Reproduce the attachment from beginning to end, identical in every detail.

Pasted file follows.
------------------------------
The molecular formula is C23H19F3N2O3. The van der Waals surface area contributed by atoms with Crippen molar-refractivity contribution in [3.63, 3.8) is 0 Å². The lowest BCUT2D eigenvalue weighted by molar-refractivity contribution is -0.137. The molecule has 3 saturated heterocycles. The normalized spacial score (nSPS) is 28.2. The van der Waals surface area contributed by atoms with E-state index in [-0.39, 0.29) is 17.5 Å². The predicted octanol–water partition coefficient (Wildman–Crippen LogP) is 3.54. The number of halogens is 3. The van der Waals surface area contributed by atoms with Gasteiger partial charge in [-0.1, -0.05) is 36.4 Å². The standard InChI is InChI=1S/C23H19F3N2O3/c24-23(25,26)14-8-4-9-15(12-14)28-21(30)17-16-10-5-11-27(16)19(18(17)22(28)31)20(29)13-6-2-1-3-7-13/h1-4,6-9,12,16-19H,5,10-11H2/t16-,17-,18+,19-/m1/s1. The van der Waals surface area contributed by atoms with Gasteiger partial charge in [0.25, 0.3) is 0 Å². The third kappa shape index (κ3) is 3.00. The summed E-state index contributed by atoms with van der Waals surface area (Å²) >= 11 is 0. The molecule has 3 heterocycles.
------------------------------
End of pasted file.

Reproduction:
The molecular formula is C23H19F3N2O3. The van der Waals surface area contributed by atoms with Crippen molar-refractivity contribution in [3.63, 3.8) is 0 Å². The lowest BCUT2D eigenvalue weighted by molar-refractivity contribution is -0.137. The molecule has 3 saturated heterocycles. The normalized spacial score (nSPS) is 28.2. The van der Waals surface area contributed by atoms with E-state index in [-0.39, 0.29) is 17.5 Å². The predicted octanol–water partition coefficient (Wildman–Crippen LogP) is 3.54. The number of halogens is 3. The van der Waals surface area contributed by atoms with Gasteiger partial charge in [-0.1, -0.05) is 36.4 Å². The standard InChI is InChI=1S/C23H19F3N2O3/c24-23(25,26)14-8-4-9-15(12-14)28-21(30)17-16-10-5-11-27(16)19(18(17)22(28)31)20(29)13-6-2-1-3-7-13/h1-4,6-9,12,16-19H,5,10-11H2/t16-,17-,18+,19-/m1/s1. The van der Waals surface area contributed by atoms with Gasteiger partial charge in [0.25, 0.3) is 0 Å². The third kappa shape index (κ3) is 3.00. The summed E-state index contributed by atoms with van der Waals surface area (Å²) >= 11 is 0. The molecule has 3 heterocycles.